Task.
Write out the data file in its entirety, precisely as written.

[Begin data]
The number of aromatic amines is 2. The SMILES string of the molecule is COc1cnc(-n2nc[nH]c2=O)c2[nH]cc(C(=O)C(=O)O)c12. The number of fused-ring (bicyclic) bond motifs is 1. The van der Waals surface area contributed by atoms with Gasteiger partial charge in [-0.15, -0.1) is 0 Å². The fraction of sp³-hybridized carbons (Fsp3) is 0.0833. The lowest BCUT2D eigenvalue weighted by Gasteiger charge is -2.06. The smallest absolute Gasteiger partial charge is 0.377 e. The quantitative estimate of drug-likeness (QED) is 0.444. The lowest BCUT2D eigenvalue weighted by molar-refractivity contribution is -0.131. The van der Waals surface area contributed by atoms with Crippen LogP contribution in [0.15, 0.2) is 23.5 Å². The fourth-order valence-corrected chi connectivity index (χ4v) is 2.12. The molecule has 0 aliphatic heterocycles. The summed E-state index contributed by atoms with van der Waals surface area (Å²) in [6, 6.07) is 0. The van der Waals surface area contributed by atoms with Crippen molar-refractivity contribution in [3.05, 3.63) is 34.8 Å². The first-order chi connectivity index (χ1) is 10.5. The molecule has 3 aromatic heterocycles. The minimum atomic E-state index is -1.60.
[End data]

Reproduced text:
The number of aromatic amines is 2. The SMILES string of the molecule is COc1cnc(-n2nc[nH]c2=O)c2[nH]cc(C(=O)C(=O)O)c12. The number of fused-ring (bicyclic) bond motifs is 1. The van der Waals surface area contributed by atoms with Gasteiger partial charge in [-0.15, -0.1) is 0 Å². The fraction of sp³-hybridized carbons (Fsp3) is 0.0833. The lowest BCUT2D eigenvalue weighted by Gasteiger charge is -2.06. The smallest absolute Gasteiger partial charge is 0.377 e. The quantitative estimate of drug-likeness (QED) is 0.444. The lowest BCUT2D eigenvalue weighted by molar-refractivity contribution is -0.131. The van der Waals surface area contributed by atoms with Crippen LogP contribution in [0.15, 0.2) is 23.5 Å². The fourth-order valence-corrected chi connectivity index (χ4v) is 2.12. The molecule has 0 aliphatic heterocycles. The summed E-state index contributed by atoms with van der Waals surface area (Å²) in [6, 6.07) is 0. The van der Waals surface area contributed by atoms with Crippen molar-refractivity contribution in [3.05, 3.63) is 34.8 Å². The first-order chi connectivity index (χ1) is 10.5. The molecule has 3 aromatic heterocycles. The minimum atomic E-state index is -1.60.